But disgraces such as Abu Ghraib as well as tenacious investigations by the press, especially print reporters, broke down the walls, and secrets began tumbling out. We now know, as Savage records in thorough, sometimes numbing detail, about Justice Department memos that declare that the commander-in-chief is bound by neither congressional laws nor by international treaties, that authorize harsh - many would argue torturous - treatment of detainees, that endorse warrantless wiretaps that contradict explicit US laws, all shrouded within a culture of secrecy that rivals Nixon. Considered in totality, the record is not just breathtaking; it is hair-raising.
And as an angry Congress probes deeper, it is obvious that we may still not know where this story ends. Yet in assessing the administration's record, it would be wrong not to weigh its side of the story, and that is what Goldsmith provides in his valuable account. He makes a compelling case that, whatever its excesses, the Bush-Cheney team did face genuine threats that demanded extraordinary efforts. He describes the "profound anxieties that pervaded the Bush administration." Every morning the president and his top advisers awoke to read the "threat matrix," a report that could run dozens of pages and recorded every threat in the past 24 hours.
No other presidency has faced such a steady diet of possible attacks on American soil. Writes Goldsmith: "Former Deputy Attorney General Jim Comey, the most levelheaded person I knew in government, says that reading about plans for chemical and biological and nuclear attacks over days and weeks and years causes you to 'imagine a threat so severe that it becomes an obsession.' " It is also worth remembering that the men and women around President Bush were the first in history who literally had to run for their lives upon warnings that terrorists were in control of an airplane headed toward 1600 Pennsylvania Ave. One can only imagine the psychic scars that day left.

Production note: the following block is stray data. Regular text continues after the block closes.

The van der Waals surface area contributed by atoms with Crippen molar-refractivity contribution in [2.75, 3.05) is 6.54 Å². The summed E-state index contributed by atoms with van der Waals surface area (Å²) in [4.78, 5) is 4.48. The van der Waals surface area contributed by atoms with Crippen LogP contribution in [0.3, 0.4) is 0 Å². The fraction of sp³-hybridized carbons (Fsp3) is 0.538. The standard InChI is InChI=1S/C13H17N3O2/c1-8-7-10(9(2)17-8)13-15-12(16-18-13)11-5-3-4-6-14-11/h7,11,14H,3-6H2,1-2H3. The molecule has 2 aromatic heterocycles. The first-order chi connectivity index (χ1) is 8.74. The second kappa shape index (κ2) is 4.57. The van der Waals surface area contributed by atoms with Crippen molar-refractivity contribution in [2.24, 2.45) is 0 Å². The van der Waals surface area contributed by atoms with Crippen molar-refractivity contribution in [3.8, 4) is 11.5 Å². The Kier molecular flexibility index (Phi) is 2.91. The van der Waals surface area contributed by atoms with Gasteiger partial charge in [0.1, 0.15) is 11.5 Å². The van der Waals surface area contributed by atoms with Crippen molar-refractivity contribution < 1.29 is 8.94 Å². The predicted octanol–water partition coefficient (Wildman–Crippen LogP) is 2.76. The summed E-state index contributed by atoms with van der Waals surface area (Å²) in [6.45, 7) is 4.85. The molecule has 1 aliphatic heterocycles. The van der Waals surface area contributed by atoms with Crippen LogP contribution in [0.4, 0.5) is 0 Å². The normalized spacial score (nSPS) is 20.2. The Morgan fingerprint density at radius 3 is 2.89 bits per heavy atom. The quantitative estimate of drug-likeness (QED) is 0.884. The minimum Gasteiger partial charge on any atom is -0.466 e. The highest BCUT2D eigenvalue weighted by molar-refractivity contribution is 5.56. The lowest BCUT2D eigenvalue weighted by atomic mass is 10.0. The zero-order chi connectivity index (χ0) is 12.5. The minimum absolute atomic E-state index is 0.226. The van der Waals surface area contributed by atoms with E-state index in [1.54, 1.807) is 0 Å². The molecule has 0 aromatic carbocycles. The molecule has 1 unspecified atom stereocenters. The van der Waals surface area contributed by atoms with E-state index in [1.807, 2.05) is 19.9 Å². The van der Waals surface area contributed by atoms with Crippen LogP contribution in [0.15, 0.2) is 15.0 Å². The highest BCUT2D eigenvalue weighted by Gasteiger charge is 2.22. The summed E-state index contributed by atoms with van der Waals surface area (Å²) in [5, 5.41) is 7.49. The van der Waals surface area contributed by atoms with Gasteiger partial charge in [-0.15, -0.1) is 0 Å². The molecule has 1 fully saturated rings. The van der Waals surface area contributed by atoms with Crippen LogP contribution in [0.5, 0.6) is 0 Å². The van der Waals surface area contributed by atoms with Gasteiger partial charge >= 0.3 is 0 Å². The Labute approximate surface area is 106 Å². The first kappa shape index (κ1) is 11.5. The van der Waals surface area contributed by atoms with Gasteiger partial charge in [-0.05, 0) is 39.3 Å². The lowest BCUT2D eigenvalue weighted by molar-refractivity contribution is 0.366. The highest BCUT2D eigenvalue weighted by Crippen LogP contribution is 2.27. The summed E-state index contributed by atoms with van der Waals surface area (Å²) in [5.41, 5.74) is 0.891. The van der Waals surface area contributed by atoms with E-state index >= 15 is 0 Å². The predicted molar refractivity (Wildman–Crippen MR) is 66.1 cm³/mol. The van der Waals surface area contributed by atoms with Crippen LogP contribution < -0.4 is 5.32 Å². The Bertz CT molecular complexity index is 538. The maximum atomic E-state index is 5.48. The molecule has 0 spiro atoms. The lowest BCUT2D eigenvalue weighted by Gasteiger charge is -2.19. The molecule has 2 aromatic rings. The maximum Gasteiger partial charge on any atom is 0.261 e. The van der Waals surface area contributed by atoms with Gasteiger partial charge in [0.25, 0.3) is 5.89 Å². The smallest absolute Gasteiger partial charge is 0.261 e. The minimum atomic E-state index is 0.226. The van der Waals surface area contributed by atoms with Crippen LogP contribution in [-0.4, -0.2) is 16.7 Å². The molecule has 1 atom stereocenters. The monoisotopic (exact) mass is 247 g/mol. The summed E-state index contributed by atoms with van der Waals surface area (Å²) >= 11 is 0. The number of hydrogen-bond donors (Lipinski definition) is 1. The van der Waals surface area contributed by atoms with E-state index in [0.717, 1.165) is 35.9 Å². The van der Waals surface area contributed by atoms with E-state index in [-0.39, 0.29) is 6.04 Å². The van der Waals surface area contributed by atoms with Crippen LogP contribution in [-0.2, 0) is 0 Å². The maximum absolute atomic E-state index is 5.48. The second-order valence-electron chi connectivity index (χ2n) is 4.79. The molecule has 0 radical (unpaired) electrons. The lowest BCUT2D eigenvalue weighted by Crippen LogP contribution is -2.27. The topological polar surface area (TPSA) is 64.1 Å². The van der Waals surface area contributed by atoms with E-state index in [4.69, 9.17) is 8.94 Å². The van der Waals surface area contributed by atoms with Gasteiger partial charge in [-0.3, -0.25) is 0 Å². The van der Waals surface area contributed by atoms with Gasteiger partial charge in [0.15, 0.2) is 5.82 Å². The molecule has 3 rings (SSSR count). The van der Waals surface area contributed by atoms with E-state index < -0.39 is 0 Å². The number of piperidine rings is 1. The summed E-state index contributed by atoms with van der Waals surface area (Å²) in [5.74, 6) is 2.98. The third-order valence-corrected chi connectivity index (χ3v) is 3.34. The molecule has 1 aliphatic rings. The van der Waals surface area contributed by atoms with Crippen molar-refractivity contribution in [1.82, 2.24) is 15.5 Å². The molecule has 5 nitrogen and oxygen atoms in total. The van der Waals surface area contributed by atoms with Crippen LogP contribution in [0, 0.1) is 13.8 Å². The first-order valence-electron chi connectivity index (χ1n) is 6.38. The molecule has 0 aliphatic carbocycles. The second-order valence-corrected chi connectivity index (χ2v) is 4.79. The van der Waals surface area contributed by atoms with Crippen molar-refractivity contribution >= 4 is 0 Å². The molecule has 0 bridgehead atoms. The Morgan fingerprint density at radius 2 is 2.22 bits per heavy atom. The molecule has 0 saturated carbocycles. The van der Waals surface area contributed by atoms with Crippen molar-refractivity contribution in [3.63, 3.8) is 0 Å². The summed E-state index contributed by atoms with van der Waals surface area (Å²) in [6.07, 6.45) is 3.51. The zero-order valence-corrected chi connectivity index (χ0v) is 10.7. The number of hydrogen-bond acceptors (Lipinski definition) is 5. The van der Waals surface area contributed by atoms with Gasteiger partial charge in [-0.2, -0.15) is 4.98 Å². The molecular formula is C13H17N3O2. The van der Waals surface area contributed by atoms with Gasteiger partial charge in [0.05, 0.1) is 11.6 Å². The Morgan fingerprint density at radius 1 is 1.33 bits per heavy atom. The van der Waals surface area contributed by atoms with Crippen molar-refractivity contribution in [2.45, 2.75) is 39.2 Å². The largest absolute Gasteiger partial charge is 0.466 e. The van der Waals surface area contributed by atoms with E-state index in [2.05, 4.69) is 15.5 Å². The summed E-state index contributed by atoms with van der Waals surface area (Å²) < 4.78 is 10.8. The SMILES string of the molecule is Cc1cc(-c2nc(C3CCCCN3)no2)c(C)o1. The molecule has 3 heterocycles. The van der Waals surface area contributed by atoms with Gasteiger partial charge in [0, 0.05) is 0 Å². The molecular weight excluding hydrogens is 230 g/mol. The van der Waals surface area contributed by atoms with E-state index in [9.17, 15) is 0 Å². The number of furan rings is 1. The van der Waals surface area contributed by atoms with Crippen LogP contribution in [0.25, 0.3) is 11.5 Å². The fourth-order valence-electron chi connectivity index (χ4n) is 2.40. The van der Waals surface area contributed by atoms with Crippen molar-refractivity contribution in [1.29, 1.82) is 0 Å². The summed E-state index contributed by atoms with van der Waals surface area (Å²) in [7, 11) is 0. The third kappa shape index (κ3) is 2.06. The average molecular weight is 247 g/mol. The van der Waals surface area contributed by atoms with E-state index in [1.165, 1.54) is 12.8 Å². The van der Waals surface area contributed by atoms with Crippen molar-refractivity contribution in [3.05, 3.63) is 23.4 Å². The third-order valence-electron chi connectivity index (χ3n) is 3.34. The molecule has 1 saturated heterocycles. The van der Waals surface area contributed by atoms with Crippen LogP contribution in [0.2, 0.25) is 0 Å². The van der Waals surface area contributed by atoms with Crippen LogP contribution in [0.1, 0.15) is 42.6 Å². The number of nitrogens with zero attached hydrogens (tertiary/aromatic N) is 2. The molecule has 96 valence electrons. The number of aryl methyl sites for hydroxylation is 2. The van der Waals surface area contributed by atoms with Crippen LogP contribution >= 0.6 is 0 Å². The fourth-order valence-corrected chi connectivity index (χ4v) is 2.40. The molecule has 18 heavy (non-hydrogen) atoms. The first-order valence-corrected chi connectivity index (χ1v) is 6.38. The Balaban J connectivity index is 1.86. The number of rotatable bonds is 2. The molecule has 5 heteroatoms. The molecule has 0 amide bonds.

In further mitigation, Goldsmith points out that a myriad of new US laws as well as international conventions, spurred by concerns over human rights, have made it a crime to abuse or torture a detainee. If a CIA officer goes over the line in interrogating a prisoner, he can be prosecuted and sent to jail - if not by this administration, then by a successor. But where are the lines? There was thus an urgent and well-founded need for the Bush Justice Department to issue instructions that would clarify the rules for everyone working against terror suspects. Goldsmith himself entered the administration in October 2003, sympathetic to its efforts to provide maximum power and flexibility to the executive. He was recruited to be director of the Office of Legal Counsel at the Justice Department, a pivotal office that tells the rest of the executive branch what is legal and what is not.